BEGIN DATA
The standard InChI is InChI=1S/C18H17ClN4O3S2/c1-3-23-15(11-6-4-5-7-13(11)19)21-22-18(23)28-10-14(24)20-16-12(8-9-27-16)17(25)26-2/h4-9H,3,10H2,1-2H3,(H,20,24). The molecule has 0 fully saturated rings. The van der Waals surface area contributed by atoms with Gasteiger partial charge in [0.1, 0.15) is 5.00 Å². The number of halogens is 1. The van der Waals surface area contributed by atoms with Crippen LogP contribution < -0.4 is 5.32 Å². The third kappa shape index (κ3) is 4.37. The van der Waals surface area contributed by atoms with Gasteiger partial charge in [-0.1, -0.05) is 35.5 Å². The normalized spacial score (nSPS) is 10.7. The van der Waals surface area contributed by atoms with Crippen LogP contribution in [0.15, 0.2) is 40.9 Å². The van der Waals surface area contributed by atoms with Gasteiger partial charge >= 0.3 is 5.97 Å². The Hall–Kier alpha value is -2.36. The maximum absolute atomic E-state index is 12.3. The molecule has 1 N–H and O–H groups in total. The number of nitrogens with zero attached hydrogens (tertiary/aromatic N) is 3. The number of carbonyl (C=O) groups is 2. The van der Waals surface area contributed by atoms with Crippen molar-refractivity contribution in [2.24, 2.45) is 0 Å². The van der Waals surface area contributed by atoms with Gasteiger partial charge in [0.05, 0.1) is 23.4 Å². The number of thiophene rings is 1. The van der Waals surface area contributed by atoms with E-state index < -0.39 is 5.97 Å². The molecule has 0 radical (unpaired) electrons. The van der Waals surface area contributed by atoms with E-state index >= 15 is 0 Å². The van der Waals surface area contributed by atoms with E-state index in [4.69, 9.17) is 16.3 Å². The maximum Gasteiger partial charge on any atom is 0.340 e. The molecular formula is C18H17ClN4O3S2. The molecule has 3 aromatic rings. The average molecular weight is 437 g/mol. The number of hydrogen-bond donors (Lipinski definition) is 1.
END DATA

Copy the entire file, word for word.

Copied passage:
The standard InChI is InChI=1S/C18H17ClN4O3S2/c1-3-23-15(11-6-4-5-7-13(11)19)21-22-18(23)28-10-14(24)20-16-12(8-9-27-16)17(25)26-2/h4-9H,3,10H2,1-2H3,(H,20,24). The molecule has 0 fully saturated rings. The van der Waals surface area contributed by atoms with Gasteiger partial charge in [0.1, 0.15) is 5.00 Å². The number of halogens is 1. The van der Waals surface area contributed by atoms with Crippen LogP contribution < -0.4 is 5.32 Å². The third kappa shape index (κ3) is 4.37. The van der Waals surface area contributed by atoms with Gasteiger partial charge in [-0.1, -0.05) is 35.5 Å². The normalized spacial score (nSPS) is 10.7. The van der Waals surface area contributed by atoms with Crippen LogP contribution in [0.15, 0.2) is 40.9 Å². The van der Waals surface area contributed by atoms with Gasteiger partial charge >= 0.3 is 5.97 Å². The Hall–Kier alpha value is -2.36. The maximum absolute atomic E-state index is 12.3. The molecule has 1 N–H and O–H groups in total. The number of nitrogens with zero attached hydrogens (tertiary/aromatic N) is 3. The number of carbonyl (C=O) groups is 2. The van der Waals surface area contributed by atoms with Crippen molar-refractivity contribution in [2.24, 2.45) is 0 Å². The van der Waals surface area contributed by atoms with Gasteiger partial charge in [0.05, 0.1) is 23.4 Å². The number of thiophene rings is 1. The van der Waals surface area contributed by atoms with E-state index < -0.39 is 5.97 Å². The molecule has 0 radical (unpaired) electrons. The van der Waals surface area contributed by atoms with E-state index >= 15 is 0 Å². The van der Waals surface area contributed by atoms with E-state index in [4.69, 9.17) is 16.3 Å². The maximum Gasteiger partial charge on any atom is 0.340 e. The molecular formula is C18H17ClN4O3S2. The molecule has 3 aromatic rings. The average molecular weight is 437 g/mol. The number of hydrogen-bond donors (Lipinski definition) is 1.